On April 15, 2016, the Government Accountability Office (GAO) announced a proposed rule amending its bid protest requirements (Proposed Regulations).  GAO intends to implement the requirements of Section 1501 of the Consolidated Appropriations Act for Fiscal Year 2014 (Section 1501) and to streamline the bid protest process.  The major changes covered by the Proposed Amendments are (1) the creation of an electronic filing and document dissemination system for the filing of bid protests with the GAO; and (2) administrative changes, such as the introduction of a filing fee for bid protests.  While the proposed regulations did not specify an effective date for the new rules, GAO seems to anticipate implementing them before the end of the government's fiscal year or upon the beginning of the 2017 fiscal year.

Section 1501 requires the GAO to create an online filing system, likely to be similar in form to the Public Access to Court Electronic Records (PACER) system maintained by the federal district courts.  GAO is still developing the database, called the Electronic Protest Docketing System (EPDS), which will enable parties to both file and receive documents. Following its introduction, the EPDS will be the sole means for filing a bid protest with GAO.[1]  GAO intends to issue guidance for use of the EPDS at a later date.

In connection with the institution of the EPDS, GAO also proposes requiring a $350.00 filing fee for bid protests, which would be applied toward the operation of the EPDS.  This fee is comparable to filing fees required by the Court of Federal Claims for new civil actions or proceedings ($350.00) and by the U.S. District Courts.[2]

Though the Proposed Regulations purport to streamline the bid protest process and enhance the ability of parties to the protest to access protest documents, there are unanswered questions with regard to some aspects to the rules.  First, while the proposed regulations call for the new filing fee to be paid at the time of filing, GAO has yet to issue any guidance on how payment is to be made.  For timing purposes, if payment is to be made at the time of filing, and payment does not go through (via an online credit card transaction), would the protest be deemed untimely?  The Proposed Regulations do not indicate how GAO will handle such matters.  An alternative, that perhaps GAO will explore, is to have payment be made within a set time frame of filing of the protest.  Otherwise, a protester filing very close to the deadline for a protest could potentially be untimely if the payment is not processed in time. 

Under CICA and the current GAO regulations, in order for a protester to obtain the automatic stay of performance, the protester must file its timely protest so that GAO has at least one day in which to properly give notice of the protest to the contracting agency.  In practice, this means that the protester usually has to file its protest one full working day before the actual deadline under CICA to have some degree of confidence that proper notice is given to the agency.  That is, if CICA would require that a protest be filed by the close of business on a Tuesday to obtain the automatic stay, a prudent protester would try to have the protest filed no later than first thing Tuesday morning to ensure notice is given.  In effect, this lessens the amount of time that a protester has to gather information and articulate a strong basis for its protest by one day.  The proposed regulations at least offer the possibility that filing a protest with the EPDS will electronically cause notice to be provided to the contracting agency, allowing a protester to file its protest up until the deadline set out by CICA instead of so much earlier.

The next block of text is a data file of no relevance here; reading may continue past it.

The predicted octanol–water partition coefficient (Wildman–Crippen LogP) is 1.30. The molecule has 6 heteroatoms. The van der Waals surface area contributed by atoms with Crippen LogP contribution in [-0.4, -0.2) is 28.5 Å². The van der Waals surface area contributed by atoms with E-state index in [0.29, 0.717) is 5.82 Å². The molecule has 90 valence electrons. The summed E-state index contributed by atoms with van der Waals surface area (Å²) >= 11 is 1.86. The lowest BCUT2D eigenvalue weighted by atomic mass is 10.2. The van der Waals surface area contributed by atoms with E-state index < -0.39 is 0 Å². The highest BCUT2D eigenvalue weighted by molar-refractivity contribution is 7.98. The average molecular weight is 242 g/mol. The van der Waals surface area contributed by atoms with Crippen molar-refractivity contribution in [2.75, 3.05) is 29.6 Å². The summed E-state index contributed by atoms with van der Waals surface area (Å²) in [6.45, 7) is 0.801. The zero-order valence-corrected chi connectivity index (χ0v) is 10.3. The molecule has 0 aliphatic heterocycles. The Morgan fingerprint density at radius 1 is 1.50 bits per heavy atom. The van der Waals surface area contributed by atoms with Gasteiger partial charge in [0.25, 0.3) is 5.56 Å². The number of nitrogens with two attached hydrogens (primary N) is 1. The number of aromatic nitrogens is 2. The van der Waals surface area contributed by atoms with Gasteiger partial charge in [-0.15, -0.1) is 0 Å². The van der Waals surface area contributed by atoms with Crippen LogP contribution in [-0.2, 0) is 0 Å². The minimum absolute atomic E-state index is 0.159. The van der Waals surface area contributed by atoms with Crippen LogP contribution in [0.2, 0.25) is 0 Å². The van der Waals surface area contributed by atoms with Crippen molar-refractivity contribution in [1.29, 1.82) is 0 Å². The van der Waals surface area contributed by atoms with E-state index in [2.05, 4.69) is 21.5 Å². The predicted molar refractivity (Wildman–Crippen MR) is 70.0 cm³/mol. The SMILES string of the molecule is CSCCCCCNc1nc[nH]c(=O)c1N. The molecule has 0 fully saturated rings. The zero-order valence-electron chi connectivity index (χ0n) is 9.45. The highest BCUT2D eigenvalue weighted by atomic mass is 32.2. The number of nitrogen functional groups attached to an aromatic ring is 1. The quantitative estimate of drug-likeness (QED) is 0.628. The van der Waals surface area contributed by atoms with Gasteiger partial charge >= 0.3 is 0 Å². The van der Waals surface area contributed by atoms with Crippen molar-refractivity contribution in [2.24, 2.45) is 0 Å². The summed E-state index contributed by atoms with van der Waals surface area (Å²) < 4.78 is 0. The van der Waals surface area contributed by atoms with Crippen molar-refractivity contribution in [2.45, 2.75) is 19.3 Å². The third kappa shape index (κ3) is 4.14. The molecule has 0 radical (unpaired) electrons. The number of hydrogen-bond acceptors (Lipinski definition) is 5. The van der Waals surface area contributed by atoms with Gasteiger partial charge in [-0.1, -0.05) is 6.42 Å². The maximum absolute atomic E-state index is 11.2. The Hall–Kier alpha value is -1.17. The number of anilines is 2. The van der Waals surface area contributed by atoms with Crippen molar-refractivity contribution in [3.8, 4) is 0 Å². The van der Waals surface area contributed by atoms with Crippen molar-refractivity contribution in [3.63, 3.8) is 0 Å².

Through changes to 4 CFR 21.2, GAO also clarifies the time for filing a protest where there is no solicitation closing date or when no further submissions in response to the solicitation are anticipated.  The Proposed Amendments stipulate that, in this situation, a party must file a bid protest within ten (10) days of when the alleged impropriety was known or should have been known.

The Proposed Amendments include a revision to 4 CFR 21.3 that requires parties to a protest must provide copies of all communications with the agency or other parties to the protest to other participating parties either through EPDS or email.  It is unclear if, following an e-filing, communications with the Contracting Officer shall be made via EPDS or by email.  GAO will not specify such details until the final rule is published.[3] 

Further changes to 4 CFR 21.3 will stipulate that, in the event the fifth day for filing the agency's required response to a protester's request for documents falls on a weekend or federal holiday, the response shall be filed on the last business day that precedes the weekend or federal holiday.  This effectively provides the agency with less time to provide a response in some situations.  Moreover, where a protester does not have counsel admitted to a protective order, and documents are withheld from the protester on that basis, the agency must provide redacted documents that inform the protester of the basis for the agency's arguments in response to the protest.